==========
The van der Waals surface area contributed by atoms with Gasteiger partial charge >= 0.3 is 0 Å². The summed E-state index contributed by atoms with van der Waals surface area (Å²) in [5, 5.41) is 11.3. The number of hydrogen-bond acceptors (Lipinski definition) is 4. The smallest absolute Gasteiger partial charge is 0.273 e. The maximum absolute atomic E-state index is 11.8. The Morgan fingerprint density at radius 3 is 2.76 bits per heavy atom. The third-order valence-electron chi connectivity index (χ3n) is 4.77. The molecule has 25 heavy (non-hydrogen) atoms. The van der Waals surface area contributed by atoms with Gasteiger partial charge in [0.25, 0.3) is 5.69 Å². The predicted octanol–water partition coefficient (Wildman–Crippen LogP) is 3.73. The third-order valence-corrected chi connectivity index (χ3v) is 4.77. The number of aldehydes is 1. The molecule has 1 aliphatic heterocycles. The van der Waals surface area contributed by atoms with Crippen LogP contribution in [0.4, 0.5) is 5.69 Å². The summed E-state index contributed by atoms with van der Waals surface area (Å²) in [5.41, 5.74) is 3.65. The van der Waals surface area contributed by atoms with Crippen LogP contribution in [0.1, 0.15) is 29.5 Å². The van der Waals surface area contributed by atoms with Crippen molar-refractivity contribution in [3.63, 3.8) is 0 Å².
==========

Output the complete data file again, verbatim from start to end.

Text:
The van der Waals surface area contributed by atoms with Gasteiger partial charge >= 0.3 is 0 Å². The summed E-state index contributed by atoms with van der Waals surface area (Å²) in [5, 5.41) is 11.3. The number of hydrogen-bond acceptors (Lipinski definition) is 4. The smallest absolute Gasteiger partial charge is 0.273 e. The maximum absolute atomic E-state index is 11.8. The Morgan fingerprint density at radius 3 is 2.76 bits per heavy atom. The third-order valence-electron chi connectivity index (χ3n) is 4.77. The molecule has 25 heavy (non-hydrogen) atoms. The van der Waals surface area contributed by atoms with Gasteiger partial charge in [0.25, 0.3) is 5.69 Å². The predicted octanol–water partition coefficient (Wildman–Crippen LogP) is 3.73. The third-order valence-corrected chi connectivity index (χ3v) is 4.77. The number of aldehydes is 1. The molecule has 1 aliphatic heterocycles. The van der Waals surface area contributed by atoms with Crippen LogP contribution in [0.4, 0.5) is 5.69 Å². The summed E-state index contributed by atoms with van der Waals surface area (Å²) in [5.41, 5.74) is 3.65. The van der Waals surface area contributed by atoms with Crippen LogP contribution in [0.1, 0.15) is 29.5 Å². The van der Waals surface area contributed by atoms with Crippen molar-refractivity contribution in [3.63, 3.8) is 0 Å².